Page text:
Crime boss says calls service is not working
DEVON and Cornwall Police's routine calls service is "not working" and needs to be overhauled, crime commissioner Tony Hogg has said.
Some 2,000 calls a day are made to the force's non emergency number 101 by members of the public reporting crime or trying to get in touch with officers. But Mr Hogg said the service was not operating as well as it might be.
He said that was "probably" down to a lack of staff and while that could be corrected in the short term, longer term "more imaginative" solutions were required.
"I have said, bluntly, that in my view, 101 in general is not working," Mr Hogg said.
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"I would translate that into the fact that normally 101 is answered very quickly but then the follow-up is often not satisfactory in terms of either the time it takes to give an answer or sometimes, for some people, the tone of the response."
The number replaced 08452 777444 in 2011 as part of a national roll-out designed to create an easier number for people to remember. The force has long complained that many of the calls should be made to other services, including health and local councils.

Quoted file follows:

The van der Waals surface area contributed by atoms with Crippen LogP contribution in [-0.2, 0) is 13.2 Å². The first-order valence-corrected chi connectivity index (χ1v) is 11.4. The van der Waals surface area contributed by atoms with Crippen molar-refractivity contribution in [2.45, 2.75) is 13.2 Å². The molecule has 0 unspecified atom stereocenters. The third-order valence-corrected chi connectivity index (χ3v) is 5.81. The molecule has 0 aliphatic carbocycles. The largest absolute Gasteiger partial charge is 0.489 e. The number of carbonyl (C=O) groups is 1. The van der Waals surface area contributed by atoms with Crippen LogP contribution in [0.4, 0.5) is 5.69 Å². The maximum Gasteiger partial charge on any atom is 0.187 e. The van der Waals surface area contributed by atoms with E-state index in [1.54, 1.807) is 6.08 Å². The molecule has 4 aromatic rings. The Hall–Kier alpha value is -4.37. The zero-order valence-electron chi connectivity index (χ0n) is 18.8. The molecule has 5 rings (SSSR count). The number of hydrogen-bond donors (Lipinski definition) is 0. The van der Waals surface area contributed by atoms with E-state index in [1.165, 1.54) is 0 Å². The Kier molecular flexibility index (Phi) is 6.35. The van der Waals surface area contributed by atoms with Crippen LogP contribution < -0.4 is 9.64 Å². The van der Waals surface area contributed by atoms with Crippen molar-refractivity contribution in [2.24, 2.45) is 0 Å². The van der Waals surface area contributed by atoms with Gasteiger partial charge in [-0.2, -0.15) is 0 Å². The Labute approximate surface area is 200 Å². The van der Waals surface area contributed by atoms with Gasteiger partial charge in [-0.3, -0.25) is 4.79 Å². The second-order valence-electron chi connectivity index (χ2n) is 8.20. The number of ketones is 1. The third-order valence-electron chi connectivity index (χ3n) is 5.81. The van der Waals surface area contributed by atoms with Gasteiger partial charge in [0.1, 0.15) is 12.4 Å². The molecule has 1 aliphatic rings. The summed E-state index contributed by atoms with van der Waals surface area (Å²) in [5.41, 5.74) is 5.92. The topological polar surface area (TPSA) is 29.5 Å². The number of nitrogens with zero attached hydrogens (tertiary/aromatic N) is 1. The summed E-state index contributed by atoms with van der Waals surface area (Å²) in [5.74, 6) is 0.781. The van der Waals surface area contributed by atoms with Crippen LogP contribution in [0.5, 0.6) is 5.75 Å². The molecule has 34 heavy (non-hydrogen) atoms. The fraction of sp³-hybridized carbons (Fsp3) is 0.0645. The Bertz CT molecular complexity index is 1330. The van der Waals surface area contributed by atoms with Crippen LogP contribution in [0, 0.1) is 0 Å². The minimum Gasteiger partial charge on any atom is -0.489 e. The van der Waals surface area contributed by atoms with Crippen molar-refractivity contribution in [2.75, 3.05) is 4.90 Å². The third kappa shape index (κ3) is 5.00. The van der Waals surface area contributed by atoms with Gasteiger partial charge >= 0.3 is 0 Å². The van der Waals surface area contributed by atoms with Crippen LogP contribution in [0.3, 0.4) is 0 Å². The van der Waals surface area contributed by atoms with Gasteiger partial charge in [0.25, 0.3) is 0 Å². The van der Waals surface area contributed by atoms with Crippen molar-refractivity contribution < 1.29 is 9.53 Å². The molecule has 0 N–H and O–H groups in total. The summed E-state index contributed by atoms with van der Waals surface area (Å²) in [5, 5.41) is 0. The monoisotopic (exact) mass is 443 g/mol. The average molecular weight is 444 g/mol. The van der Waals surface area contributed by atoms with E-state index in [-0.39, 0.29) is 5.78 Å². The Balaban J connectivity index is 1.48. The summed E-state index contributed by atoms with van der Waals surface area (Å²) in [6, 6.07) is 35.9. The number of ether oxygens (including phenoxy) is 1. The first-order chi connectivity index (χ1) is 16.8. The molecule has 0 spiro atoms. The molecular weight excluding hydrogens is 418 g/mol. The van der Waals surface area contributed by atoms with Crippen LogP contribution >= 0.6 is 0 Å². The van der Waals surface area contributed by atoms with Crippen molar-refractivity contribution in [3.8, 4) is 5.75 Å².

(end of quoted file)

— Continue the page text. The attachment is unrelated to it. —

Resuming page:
Mr Hogg, who was elected to the commissioner post in November, admitted that some of his comments had upset staff working in the department.
"I know, and I have had a number of letters from police staff who work on 101, that they are disappointed in what I am saying about the system," he said. "They feel aggrieved that I said it.
"What I have said back to them is, it is not about them as individuals, and I did not infer they are not trying their best to be professional, but I suspect we need to do something imaginative there. We need to recognise that a small percentage of the calls coming through are policing- related. We might combine 101 police inquiries number with that of local authorities and other people running inquiry systems. I think there is much we can do there to improve the service right across the piece. It is just a matter of probably initially upping the resources and looking at the training for operators. Perhaps later on having a much more imaginative answer to a combined system which would probably be more effective and save money. It is a complex area but at the end of the day, at the moment, the public requires a better service and we need to acknowledge that."